Darcy, editor at her high school paper, and her long-term boyfriend Stan are in their last months of school and already have found places in good colleges. Recently they started to sleep ... See full summary »
John G. Avildsen
A Cincinnati college student breaks off his engagement to his wealthy fiancée after he falls in love with a backwoods Kentucky girl he meets at a party. She claims to be 20 years old, but ... See full summary »
Offbeat fashion student Betsy Hopper and her strait-laced investment-banker fiancé, Jake Lovell, just want an intimate little wedding reception, but Betsy's father, Eddie, a Long Island ... See full summary »
It's recruiting time and despite being short and scrawny, Johnny Walker is America's hottest young football prospect. His dilemma: should he take one of the many offers from college talent ... See full summary »
Bud S. Smith
Anthony Michael Hall,
Robert Downey Jr.,
A documentary filmmaker, who has spent the last 15 years making films like "Aluminum: Our Shiny Friend," is finally given the chance to make the documentary on Indian farming he has always ... See full summary »
Two girls, Carla and Lou meet on the street outside a loft waiting for their boyfriends. In a short time, they find out that they're waiting for the same guy - young actor Blake, who said ... See full summary »
Robert Downey Jr.,
Natasha Gregson Wagner
In 1966 New Jersey, Jill Rosen, a frustrated high schooler, is intrigued by an enigmatic new student known only as the Sheik. Sheik is an Italian whose primary interests are his car, Frank ... See full summary »
P.K. runs away from home because her step-father keeps on harassing her sexually and her mother is ignoring the problem. She hides in the loading space of Kid Kane's pickup, who's on the ... See full summary »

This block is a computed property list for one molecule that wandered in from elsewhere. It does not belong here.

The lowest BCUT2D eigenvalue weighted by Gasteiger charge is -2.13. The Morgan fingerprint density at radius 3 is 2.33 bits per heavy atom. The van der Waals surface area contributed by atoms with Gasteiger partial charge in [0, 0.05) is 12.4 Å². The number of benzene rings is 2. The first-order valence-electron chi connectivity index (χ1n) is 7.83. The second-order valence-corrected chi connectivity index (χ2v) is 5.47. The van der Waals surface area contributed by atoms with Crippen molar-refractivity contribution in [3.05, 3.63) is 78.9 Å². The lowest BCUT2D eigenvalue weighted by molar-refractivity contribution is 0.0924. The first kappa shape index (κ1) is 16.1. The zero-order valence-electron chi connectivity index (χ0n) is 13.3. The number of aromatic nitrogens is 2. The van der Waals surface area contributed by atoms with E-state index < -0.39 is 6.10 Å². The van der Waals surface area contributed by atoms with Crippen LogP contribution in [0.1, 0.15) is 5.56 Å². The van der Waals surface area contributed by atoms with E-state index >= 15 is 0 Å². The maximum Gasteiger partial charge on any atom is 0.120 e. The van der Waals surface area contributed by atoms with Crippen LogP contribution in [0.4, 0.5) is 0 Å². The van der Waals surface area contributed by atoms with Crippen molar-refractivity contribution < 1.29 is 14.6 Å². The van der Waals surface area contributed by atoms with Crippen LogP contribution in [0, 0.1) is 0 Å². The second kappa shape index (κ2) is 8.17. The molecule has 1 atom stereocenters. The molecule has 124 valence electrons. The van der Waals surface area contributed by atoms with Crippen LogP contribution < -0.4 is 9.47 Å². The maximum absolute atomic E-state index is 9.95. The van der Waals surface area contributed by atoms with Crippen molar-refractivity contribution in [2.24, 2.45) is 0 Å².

According to the 'Robert Downey Jr Film Guide' web-site, "'Warren Beatty' was originally involved as a producer, but he was unhappy with how the movie turned out and wouldn't put his name on it". See more »
During the most of the movie, Randy wears a blouse is buttoned up to the neck and a necklace over the top of it. Except for the scene where she is exiting the casino after her big loss, as she walks out and her blouse is unbuttoned at the neck and she is not wearing the necklace. However, in the next scene the blouse is buttoned again and necklace returns.
The description of an apparent discontinuity is accurate; however, in the shot with open blouse and sans necklace, Randy is also not wearing her jacket. In the following shot, as she emerges from the casino with Jack after her devastating setback, she has donned her jacket, buttoned her blouse, and restored her necklace. The apparent costume discontinuity dissolves in the brief lapse of unrecorded time. See more »
You know something? I can't do this anymore.
[Referring to his alcoholism, as he dumps out his drink]
See more »
The good things first (sing this): Summer in the city!, and the city, New York, the one star in this movie that looks good 'til the very end, is just beautiful. And because it is summer, and because the city looks as good as the women that populate it, we do not ask that whatever Robert Downey is up to in the beginning is in any way "realistic", as long as it is carefree, funny, and playfully energetic. But from then on...
I do not ask of a movie that it be literally truthful, however, there should be some inner truth, a veracity in the characters or a thoughtful comment on life or something--and this movie does not have any of it. It seems that most of the characters are caricatures, such as the alcoholic gambling father, the mafia bad guy and his entourage (a whole armada with Italian accents), the corrupt policeman, and the Columbian rich man; nobody is in any way real, not even three-dimensional. (I did like the bad guy's girlfriend though, probably also a caricature, but at least flirty, lively, and refreshing.) On top of that, our romantic couple has no chemistry (at least not any I can detect), always deadly for a romantic comedy. The philosophic sentences about life and relationships that come out of our protagonists' mouths are, well let's say, completely beside the point. They are probably supposed to show that our characters are "serious", and maybe if I was 16 again, I would find these parts of the movie "deep", but at my age, I just find them false and somewhat annoying.
So, if you have seen this movie already, I hope you enjoyed the city, the summer, Robert Downey... and maybe some thing or other that I have missed.
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